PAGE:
Sen. Paul encourages college students to get involved

Sen. Rand Paul, R-Ky., spoke and held a question and answer session Friday with the Chamber of Commerce in Bowling Green. Paul spoke about the state of the economy, healthcare reform and social security, among other topics.

Tessa Duvall

Sen. Rand Paul, R-Ky., stopped by the Bowling

Green Area Chamber of Commerce for luncheon with Chamber members on

Thursday. While Paul addressed issues such as health care reform at

the economy, he wanted to send a direct message to WKU students as

well: Get involved.

“A lot of students don’t vote,” he said.

“You’ve got to register to vote and you got to vote.”

Paul said WKU students were involved on his

U.S. Senate campaign in 2010, and doing so allowed them to

influence others to vote.

“It’s still very grassroots,” he said, adding

that people who vote have more say in government that those who


“I think that people feel helpless sometimes.

‘They never listen to me.’ I think a lot of elected officials will

listen,” Paul added. “If they get thousands of letters saying, ‘You

guys need to balance your budget’ or thousands of letters saying,

‘Quit borrowing all that money from China,’ they’ll wake up when

they hear that.”

Paul also wants students to know that the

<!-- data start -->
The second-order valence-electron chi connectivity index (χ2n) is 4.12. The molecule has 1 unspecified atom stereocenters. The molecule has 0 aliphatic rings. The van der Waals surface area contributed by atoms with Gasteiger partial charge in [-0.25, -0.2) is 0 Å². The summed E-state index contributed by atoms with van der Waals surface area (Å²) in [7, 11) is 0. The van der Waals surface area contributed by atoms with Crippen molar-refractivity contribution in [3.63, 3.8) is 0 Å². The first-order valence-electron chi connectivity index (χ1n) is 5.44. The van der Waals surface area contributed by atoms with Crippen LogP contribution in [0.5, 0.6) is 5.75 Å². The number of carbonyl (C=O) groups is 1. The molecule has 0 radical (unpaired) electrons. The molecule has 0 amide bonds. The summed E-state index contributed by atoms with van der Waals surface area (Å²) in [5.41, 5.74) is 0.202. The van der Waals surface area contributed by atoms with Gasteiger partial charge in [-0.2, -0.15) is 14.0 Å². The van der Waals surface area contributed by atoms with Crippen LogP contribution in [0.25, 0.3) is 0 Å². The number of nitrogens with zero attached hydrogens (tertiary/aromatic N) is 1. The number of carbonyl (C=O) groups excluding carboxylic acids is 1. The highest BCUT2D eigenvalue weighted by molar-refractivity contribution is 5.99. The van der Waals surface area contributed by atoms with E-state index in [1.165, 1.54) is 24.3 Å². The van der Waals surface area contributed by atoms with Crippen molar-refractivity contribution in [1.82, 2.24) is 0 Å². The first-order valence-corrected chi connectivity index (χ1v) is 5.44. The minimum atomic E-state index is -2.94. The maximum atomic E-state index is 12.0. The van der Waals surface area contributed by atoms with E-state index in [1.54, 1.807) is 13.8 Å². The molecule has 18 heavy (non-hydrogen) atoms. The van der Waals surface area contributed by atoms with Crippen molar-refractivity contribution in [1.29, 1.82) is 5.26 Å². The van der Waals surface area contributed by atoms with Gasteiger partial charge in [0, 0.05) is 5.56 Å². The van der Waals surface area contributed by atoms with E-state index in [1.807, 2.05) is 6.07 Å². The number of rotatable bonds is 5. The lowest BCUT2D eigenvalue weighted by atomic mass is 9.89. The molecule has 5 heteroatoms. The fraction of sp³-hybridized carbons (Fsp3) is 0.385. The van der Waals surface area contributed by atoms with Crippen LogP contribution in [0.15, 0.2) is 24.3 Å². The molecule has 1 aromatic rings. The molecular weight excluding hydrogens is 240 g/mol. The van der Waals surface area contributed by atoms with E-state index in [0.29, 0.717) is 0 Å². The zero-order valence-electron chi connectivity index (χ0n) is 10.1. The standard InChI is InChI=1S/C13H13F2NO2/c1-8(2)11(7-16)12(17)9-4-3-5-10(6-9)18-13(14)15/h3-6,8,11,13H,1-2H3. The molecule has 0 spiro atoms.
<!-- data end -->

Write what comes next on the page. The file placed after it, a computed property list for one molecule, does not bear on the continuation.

problems in Washington, D.C., can affect them.

“People talk about the debt being inherited by

our kids and our grandkids,” he said. “I think it’s more immediate

than that, in the sense that, as you graduate from college, you’re

going to see the ramifications of the debt first-hand because it

means there may not be a job available.”

“And it’s going to be more difficult for kids

to get a job, so kids need to realize that it’s not just a number

on a sheet.”

Regarding the Republican presidential primary,

Paul said he sees four clear frontrunners — Michele Bachmann, Rick

Perry, Mitt Romney and his father, Ron Paul.

“Well, you know I’m kind of biased,” he said.

“I like that Ron Paul.”

These four GOP candidates are the “only ones

in striking distance of the lead,” Rand Paul said, adding that any

four would be better in the White House than President Barack